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23 August, 2018
Kids-Writing

How do I support my child with writing?

Children begin writing long before they start school. The scribbles and drawings they make are the foundations of writing. Writing is a part of our daily lives and and a fundamental aspect of Literacy in any language. Children learn to write by writing, the more they practise the better they become. They also learn through modelling, following structures and guides and through experimentation. While there are many ‘rules’ for how we write, we also need to learn to develop our own style and even to bend the rules in order to meet changing use of language and to cater to different audiences.

So how can you help your child develop their writing skills at home?

Here are some useful tips that you can put into action at home:

  • Children need to understand that all writing has a purpose. In general teachers suggest there are three main purposes for writing: to ENTERTAIN; to INFORM; to PERSUADE. Once a purpose is identified, we can decide on a structure, form and style to use.
  • Reading and writing go hand in hand – books provide a model of what writing looks like and sounds like. Read what your child has written or get them to read their own writing out loud. Find examples of ways to write in the books they are reading and use these as a starting point for their own writing.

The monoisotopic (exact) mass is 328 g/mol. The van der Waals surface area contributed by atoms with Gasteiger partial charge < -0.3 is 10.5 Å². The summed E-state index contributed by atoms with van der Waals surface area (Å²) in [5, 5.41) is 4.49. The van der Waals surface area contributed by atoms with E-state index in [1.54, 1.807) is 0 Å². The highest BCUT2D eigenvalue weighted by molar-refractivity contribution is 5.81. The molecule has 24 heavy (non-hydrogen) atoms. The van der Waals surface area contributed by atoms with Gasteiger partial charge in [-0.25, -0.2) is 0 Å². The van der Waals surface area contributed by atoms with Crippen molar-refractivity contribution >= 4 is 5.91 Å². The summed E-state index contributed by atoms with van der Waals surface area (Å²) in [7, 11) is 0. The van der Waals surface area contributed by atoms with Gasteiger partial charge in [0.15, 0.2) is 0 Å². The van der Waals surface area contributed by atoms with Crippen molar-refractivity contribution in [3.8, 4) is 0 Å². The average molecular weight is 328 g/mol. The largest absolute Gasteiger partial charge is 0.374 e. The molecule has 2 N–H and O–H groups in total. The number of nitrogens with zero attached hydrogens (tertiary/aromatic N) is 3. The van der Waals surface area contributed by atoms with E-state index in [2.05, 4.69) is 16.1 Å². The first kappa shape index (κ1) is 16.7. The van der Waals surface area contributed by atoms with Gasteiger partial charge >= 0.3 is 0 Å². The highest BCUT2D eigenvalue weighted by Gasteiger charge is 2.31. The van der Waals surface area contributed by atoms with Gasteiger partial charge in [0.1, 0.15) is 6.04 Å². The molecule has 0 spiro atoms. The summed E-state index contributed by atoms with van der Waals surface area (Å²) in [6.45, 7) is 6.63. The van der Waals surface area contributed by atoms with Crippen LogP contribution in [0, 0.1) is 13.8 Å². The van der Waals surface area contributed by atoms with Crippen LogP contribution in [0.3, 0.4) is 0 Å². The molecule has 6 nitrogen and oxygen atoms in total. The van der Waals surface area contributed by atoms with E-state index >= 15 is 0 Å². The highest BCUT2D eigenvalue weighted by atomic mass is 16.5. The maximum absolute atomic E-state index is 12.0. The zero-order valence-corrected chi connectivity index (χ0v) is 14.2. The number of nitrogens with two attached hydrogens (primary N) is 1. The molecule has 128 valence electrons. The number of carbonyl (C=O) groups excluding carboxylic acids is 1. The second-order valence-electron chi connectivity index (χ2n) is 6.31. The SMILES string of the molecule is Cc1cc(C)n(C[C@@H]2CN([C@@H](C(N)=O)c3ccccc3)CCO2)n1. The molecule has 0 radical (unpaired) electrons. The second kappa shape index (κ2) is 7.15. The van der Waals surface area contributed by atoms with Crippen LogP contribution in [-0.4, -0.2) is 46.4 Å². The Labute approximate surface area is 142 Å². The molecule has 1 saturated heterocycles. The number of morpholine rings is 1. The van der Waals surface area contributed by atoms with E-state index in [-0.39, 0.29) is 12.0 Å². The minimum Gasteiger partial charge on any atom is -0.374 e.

• Talk to your child about the writing tasks they bring home from school. What is the purpose? Have we seen writing like this before? What features of this writing do we need to consider?
  • Make it FUN! Play games that encourage developing spelling and writing skills.
  • Encourage your child to keep a journal or diary. This not only helps develop writing but allows for reflection and development of ideas. Encourage all other types of writing too: shopping lists, emails, letters and postcards to friends and family members, posters to advertise a product, a story or comic book…the options are endless.
  • Make a space for writing at home – a quiet corner, with a flat surface, comfortable chair and good light is all you need. Allow your child to personalise the space, if they love it, it will be a place they want to spend time. Include some writing guides, a dictionary and thesaurus, various items of stationery and anything else that can inspire them to get into writing.
  • For younger children, try writing with different materials, such as, chalk, glitter pens, finger painting, or coloured pencils. Actually everyone will like this!
  • Encourage writing but never demand it.

Lastly, but certainly not least, praise, praise, praise! Praise any and all writing. Don’t be overly critical or too concerned about spelling, or language mistakes especially with younger writers. We like to give ‘Two Stars & A Wish’, that is two things you did well and one thing to improve on. You can see example of this in all of our writing lessons in the Learn Primary App.

Gruff would love to read your child’s writing so why not get them to send it to him and he will send something right back! (info@learnprimary.com.au)

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